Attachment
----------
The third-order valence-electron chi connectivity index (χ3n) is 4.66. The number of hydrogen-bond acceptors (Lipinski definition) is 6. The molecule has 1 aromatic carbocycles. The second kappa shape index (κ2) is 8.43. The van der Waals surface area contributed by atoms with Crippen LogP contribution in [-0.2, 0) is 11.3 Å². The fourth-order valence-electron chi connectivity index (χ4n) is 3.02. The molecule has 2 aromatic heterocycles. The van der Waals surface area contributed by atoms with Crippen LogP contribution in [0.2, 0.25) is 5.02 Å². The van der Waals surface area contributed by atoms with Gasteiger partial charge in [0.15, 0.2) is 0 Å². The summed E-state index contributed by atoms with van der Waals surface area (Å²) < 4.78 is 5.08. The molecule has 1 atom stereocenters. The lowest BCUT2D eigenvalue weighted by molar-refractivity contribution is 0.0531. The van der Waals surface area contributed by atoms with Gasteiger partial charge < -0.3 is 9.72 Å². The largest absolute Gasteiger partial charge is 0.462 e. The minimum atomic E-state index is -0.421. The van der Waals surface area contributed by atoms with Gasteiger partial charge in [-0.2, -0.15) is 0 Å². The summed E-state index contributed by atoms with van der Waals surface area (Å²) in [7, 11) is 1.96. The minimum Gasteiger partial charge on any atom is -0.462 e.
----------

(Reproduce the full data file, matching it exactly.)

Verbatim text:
The third-order valence-electron chi connectivity index (χ3n) is 4.66. The number of hydrogen-bond acceptors (Lipinski definition) is 6. The molecule has 1 aromatic carbocycles. The second kappa shape index (κ2) is 8.43. The van der Waals surface area contributed by atoms with Crippen LogP contribution in [-0.2, 0) is 11.3 Å². The fourth-order valence-electron chi connectivity index (χ4n) is 3.02. The molecule has 2 aromatic heterocycles. The van der Waals surface area contributed by atoms with Crippen LogP contribution in [0.2, 0.25) is 5.02 Å². The van der Waals surface area contributed by atoms with Gasteiger partial charge in [0.15, 0.2) is 0 Å². The summed E-state index contributed by atoms with van der Waals surface area (Å²) < 4.78 is 5.08. The molecule has 1 atom stereocenters. The lowest BCUT2D eigenvalue weighted by molar-refractivity contribution is 0.0531. The van der Waals surface area contributed by atoms with Gasteiger partial charge < -0.3 is 9.72 Å². The largest absolute Gasteiger partial charge is 0.462 e. The minimum atomic E-state index is -0.421. The van der Waals surface area contributed by atoms with Gasteiger partial charge in [-0.2, -0.15) is 0 Å². The summed E-state index contributed by atoms with van der Waals surface area (Å²) in [7, 11) is 1.96. The minimum Gasteiger partial charge on any atom is -0.462 e.